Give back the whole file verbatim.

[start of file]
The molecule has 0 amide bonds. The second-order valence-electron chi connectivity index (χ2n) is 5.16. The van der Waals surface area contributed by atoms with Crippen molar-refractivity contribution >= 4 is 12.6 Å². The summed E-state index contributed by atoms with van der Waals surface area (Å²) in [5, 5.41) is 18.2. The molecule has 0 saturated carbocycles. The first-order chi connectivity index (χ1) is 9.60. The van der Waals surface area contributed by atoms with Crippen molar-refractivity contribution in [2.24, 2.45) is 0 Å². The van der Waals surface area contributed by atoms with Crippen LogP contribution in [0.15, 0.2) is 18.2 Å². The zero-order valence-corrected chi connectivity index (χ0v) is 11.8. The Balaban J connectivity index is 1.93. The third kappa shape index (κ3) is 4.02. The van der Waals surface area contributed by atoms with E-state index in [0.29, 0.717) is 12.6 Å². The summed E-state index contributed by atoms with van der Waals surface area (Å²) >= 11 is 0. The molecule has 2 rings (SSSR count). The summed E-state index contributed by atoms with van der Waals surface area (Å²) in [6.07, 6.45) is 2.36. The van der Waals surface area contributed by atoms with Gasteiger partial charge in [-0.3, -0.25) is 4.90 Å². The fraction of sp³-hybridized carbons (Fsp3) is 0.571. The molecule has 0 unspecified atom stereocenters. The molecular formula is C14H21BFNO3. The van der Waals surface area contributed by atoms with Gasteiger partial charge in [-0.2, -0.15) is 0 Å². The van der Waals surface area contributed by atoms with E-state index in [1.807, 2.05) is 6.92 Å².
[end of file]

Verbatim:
The molecule has 0 amide bonds. The second-order valence-electron chi connectivity index (χ2n) is 5.16. The van der Waals surface area contributed by atoms with Crippen molar-refractivity contribution >= 4 is 12.6 Å². The summed E-state index contributed by atoms with van der Waals surface area (Å²) in [5, 5.41) is 18.2. The molecule has 0 saturated carbocycles. The first-order chi connectivity index (χ1) is 9.60. The van der Waals surface area contributed by atoms with Crippen molar-refractivity contribution in [2.24, 2.45) is 0 Å². The van der Waals surface area contributed by atoms with Crippen LogP contribution in [0.15, 0.2) is 18.2 Å². The zero-order valence-corrected chi connectivity index (χ0v) is 11.8. The Balaban J connectivity index is 1.93. The third kappa shape index (κ3) is 4.02. The van der Waals surface area contributed by atoms with E-state index in [0.29, 0.717) is 12.6 Å². The summed E-state index contributed by atoms with van der Waals surface area (Å²) >= 11 is 0. The molecule has 2 rings (SSSR count). The summed E-state index contributed by atoms with van der Waals surface area (Å²) in [6.07, 6.45) is 2.36. The van der Waals surface area contributed by atoms with Gasteiger partial charge in [-0.3, -0.25) is 4.90 Å². The fraction of sp³-hybridized carbons (Fsp3) is 0.571. The molecule has 0 unspecified atom stereocenters. The molecular formula is C14H21BFNO3. The van der Waals surface area contributed by atoms with Gasteiger partial charge in [-0.2, -0.15) is 0 Å². The van der Waals surface area contributed by atoms with E-state index in [1.807, 2.05) is 6.92 Å².